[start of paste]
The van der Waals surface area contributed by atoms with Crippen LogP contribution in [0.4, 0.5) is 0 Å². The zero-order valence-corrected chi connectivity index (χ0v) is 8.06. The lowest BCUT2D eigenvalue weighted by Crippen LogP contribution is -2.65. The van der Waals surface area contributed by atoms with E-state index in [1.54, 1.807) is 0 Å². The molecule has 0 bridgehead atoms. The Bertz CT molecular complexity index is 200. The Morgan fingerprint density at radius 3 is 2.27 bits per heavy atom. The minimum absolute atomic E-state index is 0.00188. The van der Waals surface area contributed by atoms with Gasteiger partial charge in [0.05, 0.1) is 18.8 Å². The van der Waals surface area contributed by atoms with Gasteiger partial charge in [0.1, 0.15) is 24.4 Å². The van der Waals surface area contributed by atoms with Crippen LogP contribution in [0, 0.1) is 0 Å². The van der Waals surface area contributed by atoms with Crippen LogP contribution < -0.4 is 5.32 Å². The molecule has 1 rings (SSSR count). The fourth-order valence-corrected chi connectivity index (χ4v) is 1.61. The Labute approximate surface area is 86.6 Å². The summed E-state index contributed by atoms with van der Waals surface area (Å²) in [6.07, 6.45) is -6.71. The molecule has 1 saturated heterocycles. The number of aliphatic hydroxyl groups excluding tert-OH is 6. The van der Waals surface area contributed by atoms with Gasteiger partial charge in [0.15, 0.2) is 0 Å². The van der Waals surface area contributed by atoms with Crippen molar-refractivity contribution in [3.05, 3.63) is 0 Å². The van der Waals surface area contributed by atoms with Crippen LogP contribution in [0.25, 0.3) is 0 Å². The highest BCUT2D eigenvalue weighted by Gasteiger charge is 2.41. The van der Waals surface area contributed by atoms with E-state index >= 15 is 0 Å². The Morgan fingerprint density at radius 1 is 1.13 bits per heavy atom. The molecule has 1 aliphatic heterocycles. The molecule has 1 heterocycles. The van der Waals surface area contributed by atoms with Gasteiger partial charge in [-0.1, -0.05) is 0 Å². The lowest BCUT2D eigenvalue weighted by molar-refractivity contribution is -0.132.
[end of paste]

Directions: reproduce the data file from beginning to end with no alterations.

The van der Waals surface area contributed by atoms with Crippen LogP contribution in [0.4, 0.5) is 0 Å². The zero-order valence-corrected chi connectivity index (χ0v) is 8.06. The lowest BCUT2D eigenvalue weighted by Crippen LogP contribution is -2.65. The van der Waals surface area contributed by atoms with E-state index in [1.54, 1.807) is 0 Å². The molecule has 0 bridgehead atoms. The Bertz CT molecular complexity index is 200. The Morgan fingerprint density at radius 3 is 2.27 bits per heavy atom. The minimum absolute atomic E-state index is 0.00188. The van der Waals surface area contributed by atoms with Gasteiger partial charge in [0.05, 0.1) is 18.8 Å². The van der Waals surface area contributed by atoms with Gasteiger partial charge in [0.1, 0.15) is 24.4 Å². The van der Waals surface area contributed by atoms with Crippen LogP contribution in [0, 0.1) is 0 Å². The van der Waals surface area contributed by atoms with Crippen LogP contribution < -0.4 is 5.32 Å². The molecule has 1 rings (SSSR count). The fourth-order valence-corrected chi connectivity index (χ4v) is 1.61. The Labute approximate surface area is 86.6 Å². The summed E-state index contributed by atoms with van der Waals surface area (Å²) in [6.07, 6.45) is -6.71. The molecule has 1 saturated heterocycles. The number of aliphatic hydroxyl groups excluding tert-OH is 6. The van der Waals surface area contributed by atoms with Gasteiger partial charge in [0.15, 0.2) is 0 Å². The van der Waals surface area contributed by atoms with Crippen molar-refractivity contribution in [3.05, 3.63) is 0 Å². The van der Waals surface area contributed by atoms with Crippen LogP contribution in [0.25, 0.3) is 0 Å². The highest BCUT2D eigenvalue weighted by Gasteiger charge is 2.41. The van der Waals surface area contributed by atoms with E-state index >= 15 is 0 Å². The Morgan fingerprint density at radius 1 is 1.13 bits per heavy atom. The molecule has 1 aliphatic heterocycles. The molecule has 1 heterocycles. The van der Waals surface area contributed by atoms with Gasteiger partial charge in [-0.1, -0.05) is 0 Å². The lowest BCUT2D eigenvalue weighted by molar-refractivity contribution is -0.132.